The best way to keep a fire burning all night
This guide shows you how to light a fire that is not only easy to make and keeps you warm for hours, but also burns all night.
From Martin Gebhardt. Check out his “About me” page.
👉 The key facts from this guide
- The correct construction technique and the appropriate wood are crucial to keep a fire burning all night.
- There are various methods to build a night fire, including the pyramid, the log cabin, the Swedish torch, the star fire, and the single or double ramp.
- The most important factors for a good fire are a steady supply of oxygen and enough fuel. Hardwood is optimal for operating a fire that burns for a long time and produces a hot ember.
- An unattended fire can be dangerous. Therefore, a fire should only be allowed to burn overnight in exceptional situations.
- The preparation of the fire site is essential to minimize the risk of forest fires. Everything that could cause a forest fire must be removed in a large area.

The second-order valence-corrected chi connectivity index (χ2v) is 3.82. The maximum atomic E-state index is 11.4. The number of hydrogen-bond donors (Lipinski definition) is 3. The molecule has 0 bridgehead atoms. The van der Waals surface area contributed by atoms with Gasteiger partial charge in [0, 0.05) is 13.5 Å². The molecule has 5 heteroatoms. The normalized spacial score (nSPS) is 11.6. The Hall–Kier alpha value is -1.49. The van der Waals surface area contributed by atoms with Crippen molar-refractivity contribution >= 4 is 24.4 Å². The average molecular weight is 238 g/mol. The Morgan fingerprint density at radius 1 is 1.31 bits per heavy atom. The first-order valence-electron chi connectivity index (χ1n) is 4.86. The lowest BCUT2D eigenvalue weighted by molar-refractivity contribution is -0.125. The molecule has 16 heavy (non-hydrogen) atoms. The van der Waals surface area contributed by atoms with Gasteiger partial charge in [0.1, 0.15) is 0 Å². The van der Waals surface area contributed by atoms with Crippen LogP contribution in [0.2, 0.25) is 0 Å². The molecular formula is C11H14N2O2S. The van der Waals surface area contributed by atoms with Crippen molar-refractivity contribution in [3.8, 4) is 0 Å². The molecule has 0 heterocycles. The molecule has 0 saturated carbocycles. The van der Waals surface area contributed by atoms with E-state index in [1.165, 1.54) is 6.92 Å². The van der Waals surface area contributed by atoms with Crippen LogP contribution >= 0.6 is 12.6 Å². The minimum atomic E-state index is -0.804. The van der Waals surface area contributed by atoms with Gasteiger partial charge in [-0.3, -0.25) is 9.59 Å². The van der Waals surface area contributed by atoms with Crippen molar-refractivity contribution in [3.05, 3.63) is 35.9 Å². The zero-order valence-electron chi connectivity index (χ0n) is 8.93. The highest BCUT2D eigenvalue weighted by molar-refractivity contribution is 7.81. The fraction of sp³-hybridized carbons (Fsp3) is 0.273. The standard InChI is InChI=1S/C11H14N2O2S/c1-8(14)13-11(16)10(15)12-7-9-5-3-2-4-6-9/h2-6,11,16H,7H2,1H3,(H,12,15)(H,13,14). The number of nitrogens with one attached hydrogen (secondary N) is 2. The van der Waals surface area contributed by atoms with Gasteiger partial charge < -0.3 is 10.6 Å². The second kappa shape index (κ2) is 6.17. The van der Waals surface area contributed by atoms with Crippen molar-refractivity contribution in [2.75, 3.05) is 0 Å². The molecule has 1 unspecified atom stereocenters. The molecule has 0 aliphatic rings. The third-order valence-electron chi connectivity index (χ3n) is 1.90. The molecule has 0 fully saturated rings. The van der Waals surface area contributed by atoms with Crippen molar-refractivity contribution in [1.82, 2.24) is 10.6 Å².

- A night fire can save sleep on a cold night without shelter and a lot of equipment.
Keeping a fire burning for a few hours is no easy task.
You constantly have to get more firewood, make sure it doesn't smoke and keep it safe.
But keeping a fire going all night is even more difficult.
How frustrating is it when you've worked hard for hours, only to see your fire go out?
The best way to prevent this is to learn how to make the perfect campfire that lasts - even after you've gone to bed.
I've provided a free guide that contains all the instructions you need to make your next campfire a thing of beauty.
Burn Fire, Burn – All Night Long
After a long day in the wilderness, you just want to lie down and go to sleep.